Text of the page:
The Devil's Double
Absolute Power Corrupts Absolutely
Release Date: July 29, 2011
Genre: Historical Drama
Runtime: 108 minutes
Distributor: Lionsgate Films
Director: Lee Tamahori
Writer: Michael Thomas
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Based on a true story, the movie opens with Uday in Baghdad summoning Latif, a young man who looks almost exactly like him. Uday remembers Latif from military training. Thinking that Latif will believe it’s a great honor, Uday smilingly offers him the job of being his double, with all the perks that come with it. When Latif refuses, Uday forces him to take the job by threatening his family.
With his family’s lives at stake, Latif learns to walk, talk and act like the reckless, sadistic party boy, complete with prosthetic teeth to mimic Uday’s memorable overbite. Uday’s psychotic, drug-addled lifestyle subjects Latif to countless dangers, not the least of which are assassins’ bullets.
Against his better judgment, Latif forges an intimate bond with Sarrab, Uday’s beautiful mistress, who also feels trapped by Uday. As war begins with Kuwait and Uday becomes even more crazed, Latif realizes that escaping this devil’s den will come at the highest possible cost.
Dominic Cooper does an absolutely brilliant job of portraying both Uday and his reluctant real-life double, Latif. The movie is based on Latif’s autobiographical novel of his life as Uday’s double. Screenwriter Michael Thomas and Director Lee Tamahori have created a modern-day gangster movie ripped from the pages of real history. They make very clear, in a very moving, restrained and powerful way, the price that Latif has to pay to escape Uday and his sadistic brutality.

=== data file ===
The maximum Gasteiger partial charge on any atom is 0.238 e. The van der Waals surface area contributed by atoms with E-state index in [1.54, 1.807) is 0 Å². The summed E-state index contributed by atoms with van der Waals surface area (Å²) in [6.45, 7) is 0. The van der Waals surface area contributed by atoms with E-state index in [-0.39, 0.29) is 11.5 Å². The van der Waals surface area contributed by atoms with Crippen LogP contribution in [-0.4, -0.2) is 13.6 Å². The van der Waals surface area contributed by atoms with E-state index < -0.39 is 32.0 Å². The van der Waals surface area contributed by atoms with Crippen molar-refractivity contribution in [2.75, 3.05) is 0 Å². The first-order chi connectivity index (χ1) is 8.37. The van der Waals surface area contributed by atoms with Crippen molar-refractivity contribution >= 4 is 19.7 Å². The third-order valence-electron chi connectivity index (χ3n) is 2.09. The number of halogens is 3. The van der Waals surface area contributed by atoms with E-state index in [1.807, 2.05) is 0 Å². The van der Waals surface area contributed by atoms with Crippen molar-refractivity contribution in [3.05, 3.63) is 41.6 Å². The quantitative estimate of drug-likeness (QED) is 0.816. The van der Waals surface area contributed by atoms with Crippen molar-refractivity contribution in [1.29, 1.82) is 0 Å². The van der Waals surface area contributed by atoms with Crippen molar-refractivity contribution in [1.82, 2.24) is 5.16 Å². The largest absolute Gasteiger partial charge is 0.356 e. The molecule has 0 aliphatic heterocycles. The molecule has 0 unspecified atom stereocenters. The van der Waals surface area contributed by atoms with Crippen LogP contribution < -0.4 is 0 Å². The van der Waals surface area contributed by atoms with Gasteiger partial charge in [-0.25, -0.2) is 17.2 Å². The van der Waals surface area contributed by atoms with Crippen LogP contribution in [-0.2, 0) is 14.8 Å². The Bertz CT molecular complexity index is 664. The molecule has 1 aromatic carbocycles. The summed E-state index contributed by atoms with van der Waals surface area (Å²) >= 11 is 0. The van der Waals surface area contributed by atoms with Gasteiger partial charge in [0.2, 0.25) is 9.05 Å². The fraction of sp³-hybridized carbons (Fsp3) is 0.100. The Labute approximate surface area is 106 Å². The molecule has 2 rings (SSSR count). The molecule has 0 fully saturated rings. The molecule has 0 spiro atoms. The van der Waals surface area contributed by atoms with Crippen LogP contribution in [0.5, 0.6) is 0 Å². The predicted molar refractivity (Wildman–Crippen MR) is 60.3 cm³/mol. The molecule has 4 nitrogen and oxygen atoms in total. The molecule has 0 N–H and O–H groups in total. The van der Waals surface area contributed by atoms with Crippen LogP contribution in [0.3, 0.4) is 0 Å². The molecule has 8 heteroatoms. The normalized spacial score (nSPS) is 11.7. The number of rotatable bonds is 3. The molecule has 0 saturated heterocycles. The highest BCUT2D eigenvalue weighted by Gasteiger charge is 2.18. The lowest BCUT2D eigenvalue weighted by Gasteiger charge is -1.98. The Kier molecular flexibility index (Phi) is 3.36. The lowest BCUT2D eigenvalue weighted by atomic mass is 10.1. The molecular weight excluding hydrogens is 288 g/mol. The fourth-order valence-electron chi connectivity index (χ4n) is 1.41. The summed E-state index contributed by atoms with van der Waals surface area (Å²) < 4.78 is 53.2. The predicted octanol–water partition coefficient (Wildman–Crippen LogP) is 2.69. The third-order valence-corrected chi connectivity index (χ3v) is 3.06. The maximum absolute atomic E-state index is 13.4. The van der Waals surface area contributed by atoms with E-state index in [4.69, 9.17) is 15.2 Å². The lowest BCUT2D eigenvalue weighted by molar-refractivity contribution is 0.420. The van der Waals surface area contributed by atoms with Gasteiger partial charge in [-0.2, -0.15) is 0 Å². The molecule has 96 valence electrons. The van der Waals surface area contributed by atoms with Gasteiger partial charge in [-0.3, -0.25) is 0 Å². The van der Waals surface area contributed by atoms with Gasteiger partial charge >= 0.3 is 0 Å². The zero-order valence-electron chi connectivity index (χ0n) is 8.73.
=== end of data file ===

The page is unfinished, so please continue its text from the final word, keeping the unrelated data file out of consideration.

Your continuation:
Although parts of the story have been fictionalized, THE DEVIL’S DOUBLE presents an inside look at the lunatic Hussein family. It’s a perfect celluloid portrayal of the old adage, “Absolute power corrupts absolutely.” As such, it’s a major work that should remind everyone of the dangers of unrestrained power, especially in government where tyrannical leaders and bureaucrats can completely corrupt the whole society, including the legal system and the military.
That said, there are two gruesome scenes of violence and other hints of extreme violence in THE DEVIL’S DOUBLE. There’s also an explicit bedroom scene as well as some sexual innuendo and implied immorality, including incest and Uday’s interest in teenage schoolgirls, all of which reflect his upbringing as a follower of Mohammed. In another explicit scene, Uday orders all the people at a party to take off all their clothes. Finally, THE DEVIL’S DOUBLE contains 66 obscenities. Happily, the most extreme, most disturbing scenes are few.
Normally, such content would require an Excessive, Minus Three rating from MOVIEGUIDE®. THE DEVIL’S DOUBLE, however, not only documents an important part of history that has affected everyone around the world. It also has important lessons for everyone, especially those in the halls of power. Even so, THE DEVIL’S DOUBLE is only recommended with extreme caution.
THE DEVIL’S DOUBLE is a perfect portrayal of the old adage, “Absolute power corrupts absolutely.” Dominic Cooper does a brilliant job of portraying both Uday and his reluctant real-life double, Latif. That said, there are two gruesome scenes of violence and other hints of extreme violence, an explicit bedroom scene, lots of strong foul language, and explicit nudity. Normally, such content would require an unacceptable Minus Three Rating, but THE DEVIL’S DOUBLE documents an important part of history that has affected everyone and that carries important lessons. Even so, THE DEVIL’S DOUBLE is only recommended with extreme caution.